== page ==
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Podfest Berlin: What a time to be live

From October 13-15, meet your best-loved podcasts in Berlin for a full weekend of live-tapings, meet ups and more.

Festival director Dan Stern. Photo: Jasper Q

If you’re reading this, you probably have a fair idea of what a podcast is. But if your definition goes something like ‘that audio I syphon into my ears while I get on with other stuff’, you may need to expand your parameters. Berlin’s podcasters are increasingly choosing to record their shows in front of live (and frequently raucous) audiences; in recent months, Berlin-based stalwarts Megan’s Megacan, Corner Spaeti and Adults Only have all recorded live at Selina Berlin Mitte’s weekly open studio for podcasters. And in October, the Podfest Berlin festival will offer a comprehensive roster of live podcasts recordings.

Podcasts, in other words, can be something you do as well as something you hear. “It’s an experience people aren’t used to having,” says festival director Dan Stern, who also co-hosts the Berlin news show Radio Spätkauf. “When I started the festival [in 2021], people would say, ‘I’m not a podcaster, why would I go to a podcast festival?’ But you know, people go to an asparagus festival even if they’re not asparagus farmers,” he says. “What happens at every single live taping is that there are people there who have never heard of the podcast itself but are happy to go to a ‘thing’ with their friend.”

For Julia Joubert, the host of beloved improv comedy podcast What’s The Mate? and cofounder of Berlin-based podcast production company Bear Radio, adapting to the vagaries of live recording has been a steep (if enjoyable) learning curve.

“One time somebody brought their dog to a recording, and you know how dogs in Berlin have like 37 tags around their necks? It was like, jingle-jangle-jingle-jangle,” says Joubert, who readily admits that her background in radio production makes editing a live-recorded show “absolute hell”. “I had this moment where I thought, ‘At what point do I acknowledge the dog in the room?’”

I love when I get to hear a room full of other humans laugh at the same time

All this begs the question: why bother?

“The simple answer is that it’s an absolute joy to do,” says Joubert. “When you start off as a podcaster, it’s you and your microphone in your bedroom, recording by yourself. Even if you open it up to guests, it’s still just you in your little echo chamber sending stuff out into the world.”

Stern laughs. “For most podcasters, it’s not even an echo chamber, it’s just a chamber,” he points out. “Podcasting is a very, very one-way medium. You might occasionally get five stars from ‘mintyavocado23’ but that’s very, very different from that same person walking up and telling you, this podcast is important to me.”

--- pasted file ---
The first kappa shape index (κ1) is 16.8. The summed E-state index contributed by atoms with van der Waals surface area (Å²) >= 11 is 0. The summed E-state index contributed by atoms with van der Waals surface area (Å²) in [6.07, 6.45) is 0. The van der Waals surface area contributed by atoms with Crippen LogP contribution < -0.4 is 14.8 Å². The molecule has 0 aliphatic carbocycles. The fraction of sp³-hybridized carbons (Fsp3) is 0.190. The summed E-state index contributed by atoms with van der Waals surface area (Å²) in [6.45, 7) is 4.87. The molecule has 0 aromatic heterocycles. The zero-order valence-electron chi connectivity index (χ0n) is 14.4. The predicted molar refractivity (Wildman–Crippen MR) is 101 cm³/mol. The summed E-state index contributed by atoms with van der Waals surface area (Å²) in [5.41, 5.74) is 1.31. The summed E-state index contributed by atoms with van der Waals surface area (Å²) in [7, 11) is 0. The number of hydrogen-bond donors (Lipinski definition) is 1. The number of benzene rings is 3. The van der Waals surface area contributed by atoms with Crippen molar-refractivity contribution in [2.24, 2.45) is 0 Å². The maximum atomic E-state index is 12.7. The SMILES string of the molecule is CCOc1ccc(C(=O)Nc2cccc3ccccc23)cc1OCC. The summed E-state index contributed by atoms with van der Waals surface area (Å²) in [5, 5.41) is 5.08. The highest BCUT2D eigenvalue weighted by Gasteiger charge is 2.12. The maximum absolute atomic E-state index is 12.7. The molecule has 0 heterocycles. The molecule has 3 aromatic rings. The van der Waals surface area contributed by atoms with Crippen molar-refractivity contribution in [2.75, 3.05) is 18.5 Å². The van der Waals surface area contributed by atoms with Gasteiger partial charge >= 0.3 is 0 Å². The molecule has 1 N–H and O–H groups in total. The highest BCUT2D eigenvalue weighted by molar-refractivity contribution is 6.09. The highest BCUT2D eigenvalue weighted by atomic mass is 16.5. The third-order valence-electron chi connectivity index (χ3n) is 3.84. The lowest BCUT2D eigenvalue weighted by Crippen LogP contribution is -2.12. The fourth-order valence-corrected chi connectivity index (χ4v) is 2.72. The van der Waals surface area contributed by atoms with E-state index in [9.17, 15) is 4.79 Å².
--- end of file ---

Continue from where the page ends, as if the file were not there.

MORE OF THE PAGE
Photo: What’s The Mate?

“What’s The Mate? is a comedy podcast,” adds Joubert. “We’re relying on the laughs. So instead of me quietly snickering in the background, the performers have an entire audience to laugh with, and then the listener at home feels like they’re part of a community.”

For longtime fans of a podcast, attending a live recording can be an unnerving if joyful experience. “People are used to me being on the other side of their earphones. It’s fascinating to watch that translate into a group experience,” says Joubert, who’s gotten used to strangers addressing her as though they’re already friends. “As a listener myself, I love when I get to hear a room full of other humans laugh at the same time as I do. It creates this sense of community I wouldn’t otherwise have.”

At a time when nascent podcasters face two considerable hurdles – finding an audience and monetising their work – it’s precisely that sense of community that’s driving Berlin’s uptick in live-recorded podcasting. Dynamically-inserted ads – those annoyingly banal promos for the likes of Aldi and Lidl that increasingly interrupt our favourite shows – can bring in as little as €5 per month for podcasters with less than 10,000 listeners. In comparison, a €7 door fee, plus the opportunity to sell merchandise, attracts more fans and signs up a couple more Patreon supporters, and can mean live podcasting makes financial sense.

“Word of mouth is a podcaster’s best friend,” says Joubert. “The community and networking aspect of podcasting is so crucial, and it’s very difficult to do without things like festivals or live shows. Without them, you’re stuck trying to figure out what Zuckerberg has done with the algorithm this time.”